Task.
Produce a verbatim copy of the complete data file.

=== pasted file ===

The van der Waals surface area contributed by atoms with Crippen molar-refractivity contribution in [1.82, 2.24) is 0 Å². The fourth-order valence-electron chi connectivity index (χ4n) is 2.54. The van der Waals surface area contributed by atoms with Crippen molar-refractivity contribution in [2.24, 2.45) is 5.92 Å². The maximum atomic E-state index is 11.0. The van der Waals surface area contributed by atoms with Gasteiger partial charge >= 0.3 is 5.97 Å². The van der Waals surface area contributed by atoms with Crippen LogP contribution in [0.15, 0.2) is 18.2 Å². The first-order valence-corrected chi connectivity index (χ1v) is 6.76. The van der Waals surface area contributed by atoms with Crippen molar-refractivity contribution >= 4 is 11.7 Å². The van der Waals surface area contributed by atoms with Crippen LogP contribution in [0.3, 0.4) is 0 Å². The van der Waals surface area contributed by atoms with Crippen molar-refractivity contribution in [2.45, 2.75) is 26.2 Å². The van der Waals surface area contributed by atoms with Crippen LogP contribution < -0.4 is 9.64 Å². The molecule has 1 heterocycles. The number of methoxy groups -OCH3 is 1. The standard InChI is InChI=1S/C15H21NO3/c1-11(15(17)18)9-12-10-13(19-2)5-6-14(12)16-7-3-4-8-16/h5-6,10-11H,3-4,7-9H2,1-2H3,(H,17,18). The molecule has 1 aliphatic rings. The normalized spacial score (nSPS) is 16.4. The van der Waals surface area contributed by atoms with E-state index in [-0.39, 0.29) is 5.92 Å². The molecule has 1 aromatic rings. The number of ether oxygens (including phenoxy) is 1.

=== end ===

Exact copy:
The van der Waals surface area contributed by atoms with Crippen molar-refractivity contribution in [1.82, 2.24) is 0 Å². The fourth-order valence-electron chi connectivity index (χ4n) is 2.54. The van der Waals surface area contributed by atoms with Crippen molar-refractivity contribution in [2.24, 2.45) is 5.92 Å². The maximum atomic E-state index is 11.0. The van der Waals surface area contributed by atoms with Gasteiger partial charge >= 0.3 is 5.97 Å². The van der Waals surface area contributed by atoms with Crippen LogP contribution in [0.15, 0.2) is 18.2 Å². The first-order valence-corrected chi connectivity index (χ1v) is 6.76. The van der Waals surface area contributed by atoms with Crippen molar-refractivity contribution >= 4 is 11.7 Å². The van der Waals surface area contributed by atoms with Crippen LogP contribution in [0.3, 0.4) is 0 Å². The van der Waals surface area contributed by atoms with Crippen molar-refractivity contribution in [2.45, 2.75) is 26.2 Å². The van der Waals surface area contributed by atoms with Crippen LogP contribution < -0.4 is 9.64 Å². The molecule has 1 heterocycles. The number of methoxy groups -OCH3 is 1. The standard InChI is InChI=1S/C15H21NO3/c1-11(15(17)18)9-12-10-13(19-2)5-6-14(12)16-7-3-4-8-16/h5-6,10-11H,3-4,7-9H2,1-2H3,(H,17,18). The molecule has 1 aliphatic rings. The normalized spacial score (nSPS) is 16.4. The van der Waals surface area contributed by atoms with E-state index in [-0.39, 0.29) is 5.92 Å². The molecule has 1 aromatic rings. The number of ether oxygens (including phenoxy) is 1.